The aim of this proposal is to engineer biocompatible nanoparticles that deliver short interfering RNA (siRNA) to activated T cells (ATCs) for the downregulation of the Type 2 T helper cell (Th2) transcription factor GATA-3. By downregulating GATA-3 with siRNA, which regulates the secretion of proinflammatory cytokines in chronic inflammatory diseases such as asthma, the activation of their downstream inflammatory cascades can be prevented. However, T cells are hard-to-transfect cells which are not readily accessible for nucleic acid based therapeutics. I am the first to have demonstrated successful and targeted siRNA delivery to ATCs ex vivo and in vivo for specific GATA-3 knockdown without delivering siRNA to naive T cells. Thus, I can avoid general immune suppression. This was achieved by engineering targeted siRNA delivery systems based on low molecular weight polyethylenimine (LMW-PEI) which form nanoparticles with siRNA and successfully deliver the latter to ATCs. The targeting approach was realized by coupling transferrin to LMW-PEI and by optimizing the coupling chemistry. I have demonstrated specific delivery to ATCs in a mouse model of allergic asthma and have screened siRNA sequences for efficient GATA-3 knockdown. The nanoparticles were administered locally to the lung to prevent the first-pass effect in the liver. The LMW-PEI based nanocarriers were very well tolerated in healthy animals, however, potentially caused additional proinflammatory effects in the asthma model.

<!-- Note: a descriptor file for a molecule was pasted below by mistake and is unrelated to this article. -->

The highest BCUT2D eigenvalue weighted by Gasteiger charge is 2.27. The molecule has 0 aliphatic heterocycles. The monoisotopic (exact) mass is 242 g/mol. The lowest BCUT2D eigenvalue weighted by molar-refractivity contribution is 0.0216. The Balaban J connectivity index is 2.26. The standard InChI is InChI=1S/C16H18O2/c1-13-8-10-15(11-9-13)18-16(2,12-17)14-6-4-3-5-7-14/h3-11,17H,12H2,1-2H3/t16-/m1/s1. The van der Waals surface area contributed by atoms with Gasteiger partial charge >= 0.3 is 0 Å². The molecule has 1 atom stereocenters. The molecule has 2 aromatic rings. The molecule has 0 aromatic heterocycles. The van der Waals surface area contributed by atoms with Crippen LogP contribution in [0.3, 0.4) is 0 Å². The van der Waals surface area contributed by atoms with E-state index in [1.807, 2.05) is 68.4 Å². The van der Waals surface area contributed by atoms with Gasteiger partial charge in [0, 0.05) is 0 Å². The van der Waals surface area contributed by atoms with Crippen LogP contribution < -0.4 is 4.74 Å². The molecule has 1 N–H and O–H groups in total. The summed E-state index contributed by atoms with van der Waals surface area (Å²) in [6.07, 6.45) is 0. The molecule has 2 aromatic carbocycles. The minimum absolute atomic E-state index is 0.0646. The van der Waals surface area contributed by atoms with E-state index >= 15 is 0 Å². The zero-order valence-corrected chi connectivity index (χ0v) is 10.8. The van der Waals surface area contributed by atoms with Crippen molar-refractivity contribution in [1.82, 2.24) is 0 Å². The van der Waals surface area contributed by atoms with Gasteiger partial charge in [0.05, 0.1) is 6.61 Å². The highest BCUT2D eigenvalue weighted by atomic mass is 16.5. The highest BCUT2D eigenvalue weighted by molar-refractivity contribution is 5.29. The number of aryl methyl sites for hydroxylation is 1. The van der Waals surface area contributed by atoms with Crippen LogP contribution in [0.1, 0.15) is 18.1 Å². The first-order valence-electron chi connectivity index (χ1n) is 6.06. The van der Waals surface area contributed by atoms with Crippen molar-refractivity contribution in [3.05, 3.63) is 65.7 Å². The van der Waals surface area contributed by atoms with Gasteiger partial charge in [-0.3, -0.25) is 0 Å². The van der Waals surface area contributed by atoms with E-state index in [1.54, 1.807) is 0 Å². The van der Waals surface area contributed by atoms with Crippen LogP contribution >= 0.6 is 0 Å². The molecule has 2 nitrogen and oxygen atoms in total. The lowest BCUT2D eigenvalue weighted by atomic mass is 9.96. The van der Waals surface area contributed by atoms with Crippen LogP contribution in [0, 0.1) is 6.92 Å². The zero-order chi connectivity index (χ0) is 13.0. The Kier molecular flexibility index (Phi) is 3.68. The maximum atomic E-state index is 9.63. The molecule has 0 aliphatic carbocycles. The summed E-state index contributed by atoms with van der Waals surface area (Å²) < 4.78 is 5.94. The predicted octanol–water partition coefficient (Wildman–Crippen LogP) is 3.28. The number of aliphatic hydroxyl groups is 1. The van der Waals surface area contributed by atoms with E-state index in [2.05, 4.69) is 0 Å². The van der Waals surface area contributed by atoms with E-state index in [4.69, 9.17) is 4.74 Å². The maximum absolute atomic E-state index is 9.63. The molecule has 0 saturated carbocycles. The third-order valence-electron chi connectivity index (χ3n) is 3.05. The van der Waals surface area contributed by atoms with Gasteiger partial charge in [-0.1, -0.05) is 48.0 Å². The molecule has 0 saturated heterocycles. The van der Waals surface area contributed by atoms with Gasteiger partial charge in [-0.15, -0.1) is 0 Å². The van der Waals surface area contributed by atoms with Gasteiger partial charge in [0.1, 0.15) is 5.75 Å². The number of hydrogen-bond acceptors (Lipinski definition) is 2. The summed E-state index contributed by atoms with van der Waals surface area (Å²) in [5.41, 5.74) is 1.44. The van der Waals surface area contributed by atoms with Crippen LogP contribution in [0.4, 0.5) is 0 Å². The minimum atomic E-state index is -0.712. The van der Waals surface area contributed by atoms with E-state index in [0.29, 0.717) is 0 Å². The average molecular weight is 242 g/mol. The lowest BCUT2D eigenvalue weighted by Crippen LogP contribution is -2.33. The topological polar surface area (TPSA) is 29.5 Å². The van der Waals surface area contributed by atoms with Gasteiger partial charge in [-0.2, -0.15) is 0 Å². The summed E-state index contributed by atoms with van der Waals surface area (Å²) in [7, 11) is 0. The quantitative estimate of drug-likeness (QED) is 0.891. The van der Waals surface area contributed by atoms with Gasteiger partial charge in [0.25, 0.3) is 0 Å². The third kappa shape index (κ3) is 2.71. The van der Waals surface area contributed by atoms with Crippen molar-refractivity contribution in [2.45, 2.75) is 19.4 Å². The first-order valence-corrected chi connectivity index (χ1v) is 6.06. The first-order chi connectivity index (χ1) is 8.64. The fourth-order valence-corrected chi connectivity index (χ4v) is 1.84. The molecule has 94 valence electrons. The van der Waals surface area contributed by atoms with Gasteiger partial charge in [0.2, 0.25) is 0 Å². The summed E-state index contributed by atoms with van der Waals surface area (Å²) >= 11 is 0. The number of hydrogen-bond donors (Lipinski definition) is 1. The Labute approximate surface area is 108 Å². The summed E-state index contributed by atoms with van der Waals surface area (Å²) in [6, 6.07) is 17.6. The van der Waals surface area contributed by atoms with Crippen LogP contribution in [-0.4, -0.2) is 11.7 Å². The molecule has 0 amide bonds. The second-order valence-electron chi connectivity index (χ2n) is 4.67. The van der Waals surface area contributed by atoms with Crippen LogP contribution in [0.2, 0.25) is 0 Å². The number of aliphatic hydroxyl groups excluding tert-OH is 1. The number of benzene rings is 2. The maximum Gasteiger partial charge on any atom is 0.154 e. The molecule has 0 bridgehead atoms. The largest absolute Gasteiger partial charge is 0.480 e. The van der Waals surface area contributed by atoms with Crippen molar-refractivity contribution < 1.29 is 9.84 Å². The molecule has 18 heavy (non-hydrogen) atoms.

Therefore, I will engineer nanocarriers that do not only specifically deliver siRNA to ATCs but are also biocompatible in a diseased state of the lung. I will use oligospermines, which are tetramers and octamers of spermine, an endogenous polyamine, and apply the optimized coupling strategy to target the spermine based nanocarriers to ATCs for therapeutic GATA-3 knockdown. To obtain clinically relevant formulations, I will produce inhalable powders of these nanocarriers.
Fields of science
Funding SchemeERC-STG - Starting Grant
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